We have been more particular upon this branch of the case that would seem to be required not on account of any doubt or difficulties attending the subject in view of the approved works upon the law of nations or from the adjudication of the courts, but because some confusion existed on the argument as to the definition of a war that drew after it all the rights of prize of war. Indeed, a great portion of the argument proceeded upon the ground that these rights could be called into operation — enemies' property captured — blockades set on foot and all the rights of war enforced in prize courts — by a species of war unknown to the law of nations and to the Constitution of the United States.

An idea seemed to be entertained that all that was necessary to constitute a war was organized hostility in the district of country in a state of rebellion — that conflicts on land and on sea — the taking of towns and capture of fleets — in fine, the magnitude and dimensions of the resistance against the Government — constituted war with all the belligerent rights belonging to civil war. With a view to enforce this idea, we had, during the argument, an imposing historical detail of the several measures adopted by the Confederate States to enable them to resist the authority of the general Government, and of many bold and daring acts of resistance and of conflict. It was said that war was to be ascertained by looking at the armies and navies or public force of the contending parties, and the battles lost and won — that, in the language of one of the learned counsel,

Whenever the situation of opposing hostilities has assumed the proportions [p690] and pursued the methods of war, then peace is driven out, the ordinary authority and administration of law are suspended, and war in fact and by necessity is the status of the nation until peace is restored and the laws resumed their dominion.

Now, in one sense, no doubt this is war, and may be a war of the most extensive and threatening dimensions and effects, but it is a statement simply of its existence in a material sense, and has no relevancy or weight when the question is what constitutes war in a legal sense, in the sense of the law of nations, and of the Constitution of the United States? For it must be a war in this sense to attach to it all the consequences that belong to belligerent rights. Instead, therefore, of inquiring after armies and navies, and victories lost and won, or organized rebellion against the general Government, the inquiry should be into the law of nations and into the municipal fundamental laws of the Government. For we find there that to constitute a civil war in the sense in which we are speaking, before it can exist in contemplation of law, it must be recognized or declared by the sovereign power of the State, and which sovereign power by our Constitution is lodged in the Congress of the United States — civil war, therefore, under our system of government, can exist only by an act of Congress, which requires the assent of two of the great departments of the Government, the Executive and Legislative.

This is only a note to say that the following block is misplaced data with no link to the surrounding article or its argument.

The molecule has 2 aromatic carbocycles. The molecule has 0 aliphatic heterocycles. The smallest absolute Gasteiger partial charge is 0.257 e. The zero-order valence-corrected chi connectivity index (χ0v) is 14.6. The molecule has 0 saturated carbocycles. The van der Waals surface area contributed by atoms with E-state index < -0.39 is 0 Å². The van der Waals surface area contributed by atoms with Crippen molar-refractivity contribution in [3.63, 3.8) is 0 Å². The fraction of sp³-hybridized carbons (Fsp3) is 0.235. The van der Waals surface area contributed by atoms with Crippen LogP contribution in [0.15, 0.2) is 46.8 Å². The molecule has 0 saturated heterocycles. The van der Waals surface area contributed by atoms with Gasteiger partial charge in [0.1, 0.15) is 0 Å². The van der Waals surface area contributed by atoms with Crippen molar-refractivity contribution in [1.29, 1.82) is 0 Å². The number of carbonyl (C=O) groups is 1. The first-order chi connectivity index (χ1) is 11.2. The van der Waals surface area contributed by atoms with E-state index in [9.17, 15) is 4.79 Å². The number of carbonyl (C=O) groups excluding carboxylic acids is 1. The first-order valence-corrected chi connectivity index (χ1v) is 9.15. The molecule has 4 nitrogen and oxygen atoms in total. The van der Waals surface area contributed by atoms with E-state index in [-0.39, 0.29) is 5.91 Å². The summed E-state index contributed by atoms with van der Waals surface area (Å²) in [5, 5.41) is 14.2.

We have thus far been speaking of the war power under the Constitution of the United States, and as known and recognized by the law of nations. But we are asked, what would become of the peace and integrity of the Union in case of an insurrection at home or invasion from abroad if this power could not be exercised by the President in the recess of Congress, and until that body could be assembled?

The framers of the Constitution fully comprehended this question, and provided for the contingency. Indeed, it would have been surprising if they had not, as a rebellion had occurred in the State of Massachusetts while the Convention was in session, and which had become so general that it was quelled only by [p691] calling upon the military power of the State. The Constitution declares that Congress shall have power "to provide for calling forth the militia to execute the laws of the Union, suppress insurrections, and repel invasions." Another clause, "that the President shall be Commander-in-chief of the Army and Navy of the United States, and of the militia of the several States when called into the actual service of United States;" and, again, "He shall take care that the laws shall be faithfully executed." Congress passed laws on this subject in 1792 and 1795. 1 United States Laws, pp. 264, 424.